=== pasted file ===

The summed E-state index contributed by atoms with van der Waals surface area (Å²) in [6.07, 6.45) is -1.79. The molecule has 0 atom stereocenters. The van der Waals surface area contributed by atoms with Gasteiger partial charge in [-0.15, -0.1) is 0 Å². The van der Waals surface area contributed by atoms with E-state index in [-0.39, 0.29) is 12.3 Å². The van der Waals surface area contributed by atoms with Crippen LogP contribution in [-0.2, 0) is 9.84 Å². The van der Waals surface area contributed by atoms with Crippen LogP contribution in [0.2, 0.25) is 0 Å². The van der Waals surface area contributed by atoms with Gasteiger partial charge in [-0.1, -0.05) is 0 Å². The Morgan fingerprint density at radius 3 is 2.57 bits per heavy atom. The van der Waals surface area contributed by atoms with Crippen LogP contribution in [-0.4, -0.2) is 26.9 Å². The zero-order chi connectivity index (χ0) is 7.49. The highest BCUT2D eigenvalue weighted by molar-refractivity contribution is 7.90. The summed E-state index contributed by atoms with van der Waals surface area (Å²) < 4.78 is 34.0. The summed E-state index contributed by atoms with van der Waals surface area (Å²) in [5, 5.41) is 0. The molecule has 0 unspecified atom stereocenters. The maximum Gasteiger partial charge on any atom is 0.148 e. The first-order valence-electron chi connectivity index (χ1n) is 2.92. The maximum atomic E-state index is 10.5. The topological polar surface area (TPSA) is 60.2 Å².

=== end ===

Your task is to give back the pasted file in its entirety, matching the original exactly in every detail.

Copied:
The summed E-state index contributed by atoms with van der Waals surface area (Å²) in [6.07, 6.45) is -1.79. The molecule has 0 atom stereocenters. The van der Waals surface area contributed by atoms with Gasteiger partial charge in [-0.15, -0.1) is 0 Å². The van der Waals surface area contributed by atoms with E-state index in [-0.39, 0.29) is 12.3 Å². The van der Waals surface area contributed by atoms with Crippen LogP contribution in [-0.2, 0) is 9.84 Å². The van der Waals surface area contributed by atoms with Crippen LogP contribution in [0.2, 0.25) is 0 Å². The van der Waals surface area contributed by atoms with Gasteiger partial charge in [-0.1, -0.05) is 0 Å². The Morgan fingerprint density at radius 3 is 2.57 bits per heavy atom. The van der Waals surface area contributed by atoms with Crippen LogP contribution in [-0.4, -0.2) is 26.9 Å². The zero-order chi connectivity index (χ0) is 7.49. The highest BCUT2D eigenvalue weighted by molar-refractivity contribution is 7.90. The summed E-state index contributed by atoms with van der Waals surface area (Å²) < 4.78 is 34.0. The summed E-state index contributed by atoms with van der Waals surface area (Å²) in [5, 5.41) is 0. The molecule has 0 unspecified atom stereocenters. The maximum Gasteiger partial charge on any atom is 0.148 e. The first-order valence-electron chi connectivity index (χ1n) is 2.92. The maximum atomic E-state index is 10.5. The topological polar surface area (TPSA) is 60.2 Å².